Our choice of route dictated by access to berries.
Rasberries planted on borders up against property lines and sidewalks tempt us to taste but not feast. We are desirous but not greedy and take only three or four tiny berries. But as much we are chastened by ownership. These are not our berries. But the nearness to our reaching…it is amazing how much flavor lives in one tiny instance of a thing, perhaps made more intense in our furtive theft. A handful would not impress so well.
With greater freedom, the greater gift, we trace a course abundant of mulberry trees. This is the city’s most wonderful weed; its very abundance becoming an identifying stain.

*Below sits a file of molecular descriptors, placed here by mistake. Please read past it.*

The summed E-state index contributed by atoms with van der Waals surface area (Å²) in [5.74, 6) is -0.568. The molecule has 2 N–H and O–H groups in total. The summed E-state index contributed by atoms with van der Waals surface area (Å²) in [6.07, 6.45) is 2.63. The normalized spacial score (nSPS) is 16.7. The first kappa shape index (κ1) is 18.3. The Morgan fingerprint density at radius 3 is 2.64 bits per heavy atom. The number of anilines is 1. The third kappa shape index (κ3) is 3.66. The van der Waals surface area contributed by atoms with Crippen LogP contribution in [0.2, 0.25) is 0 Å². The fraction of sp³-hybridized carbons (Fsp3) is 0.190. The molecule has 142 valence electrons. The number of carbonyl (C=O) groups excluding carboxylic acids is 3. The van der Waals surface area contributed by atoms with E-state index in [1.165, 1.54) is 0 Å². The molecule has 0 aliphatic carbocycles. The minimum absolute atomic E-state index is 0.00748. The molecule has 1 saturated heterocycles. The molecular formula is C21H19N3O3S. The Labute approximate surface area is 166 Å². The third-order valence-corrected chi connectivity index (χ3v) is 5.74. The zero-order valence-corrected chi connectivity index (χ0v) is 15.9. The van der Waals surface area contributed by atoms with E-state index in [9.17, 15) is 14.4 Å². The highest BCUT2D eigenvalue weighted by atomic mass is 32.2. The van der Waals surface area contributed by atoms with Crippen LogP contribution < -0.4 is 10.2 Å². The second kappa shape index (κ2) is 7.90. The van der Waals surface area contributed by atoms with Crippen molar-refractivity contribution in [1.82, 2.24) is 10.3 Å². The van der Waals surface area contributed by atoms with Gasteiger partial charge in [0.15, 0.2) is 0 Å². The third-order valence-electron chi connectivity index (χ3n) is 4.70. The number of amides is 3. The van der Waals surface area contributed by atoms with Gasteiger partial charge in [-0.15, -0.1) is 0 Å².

We have our favorite trees, or favorite berries. Each tree along our walk offers its own unique taste. I prefer large berries with more resistance to bursting, tart and lively. And I will eat my fill. But here too I am conscious of the act. The cars driving by prompt a kind of shame: these berries are beneath me. If there are others on the same path, I will walk by without consideration and remark how the fruit stains our soles.
As if the weed cannot feed the human. As if only what is planted, what is cultivated by our own design should sustain us.
These berries, from trees found in alleys, not yet deemed a nuisance because mostly unnoticed, are for the birds perched on their branches, for the flies born upon their pulp.
Do the birds judge by taste?
Still there are so many berries soaking into the ground…
the tree must enjoy the labor of its fruiting.